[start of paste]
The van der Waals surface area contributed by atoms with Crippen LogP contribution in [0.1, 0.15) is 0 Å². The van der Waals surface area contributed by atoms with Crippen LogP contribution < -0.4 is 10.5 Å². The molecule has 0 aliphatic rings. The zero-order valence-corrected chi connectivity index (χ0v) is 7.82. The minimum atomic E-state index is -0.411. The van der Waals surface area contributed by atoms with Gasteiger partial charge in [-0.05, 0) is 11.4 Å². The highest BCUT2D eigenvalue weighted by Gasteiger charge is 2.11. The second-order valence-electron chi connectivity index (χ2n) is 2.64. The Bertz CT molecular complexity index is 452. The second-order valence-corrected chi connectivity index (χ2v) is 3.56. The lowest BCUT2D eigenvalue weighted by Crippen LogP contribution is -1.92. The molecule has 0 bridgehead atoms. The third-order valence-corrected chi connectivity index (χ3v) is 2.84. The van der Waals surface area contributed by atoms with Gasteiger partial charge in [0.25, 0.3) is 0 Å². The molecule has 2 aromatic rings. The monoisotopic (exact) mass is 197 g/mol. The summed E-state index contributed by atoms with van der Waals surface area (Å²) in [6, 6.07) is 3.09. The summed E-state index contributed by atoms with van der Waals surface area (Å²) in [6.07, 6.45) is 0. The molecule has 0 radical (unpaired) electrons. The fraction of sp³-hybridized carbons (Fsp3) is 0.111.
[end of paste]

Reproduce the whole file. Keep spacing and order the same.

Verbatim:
The van der Waals surface area contributed by atoms with Crippen LogP contribution in [0.1, 0.15) is 0 Å². The van der Waals surface area contributed by atoms with Crippen LogP contribution < -0.4 is 10.5 Å². The molecule has 0 aliphatic rings. The zero-order valence-corrected chi connectivity index (χ0v) is 7.82. The minimum atomic E-state index is -0.411. The van der Waals surface area contributed by atoms with Gasteiger partial charge in [-0.05, 0) is 11.4 Å². The highest BCUT2D eigenvalue weighted by Gasteiger charge is 2.11. The second-order valence-electron chi connectivity index (χ2n) is 2.64. The Bertz CT molecular complexity index is 452. The second-order valence-corrected chi connectivity index (χ2v) is 3.56. The lowest BCUT2D eigenvalue weighted by Crippen LogP contribution is -1.92. The molecule has 0 bridgehead atoms. The third-order valence-corrected chi connectivity index (χ3v) is 2.84. The van der Waals surface area contributed by atoms with Gasteiger partial charge in [0.25, 0.3) is 0 Å². The molecule has 2 aromatic rings. The monoisotopic (exact) mass is 197 g/mol. The summed E-state index contributed by atoms with van der Waals surface area (Å²) in [6, 6.07) is 3.09. The summed E-state index contributed by atoms with van der Waals surface area (Å²) in [6.07, 6.45) is 0. The molecule has 0 radical (unpaired) electrons. The fraction of sp³-hybridized carbons (Fsp3) is 0.111.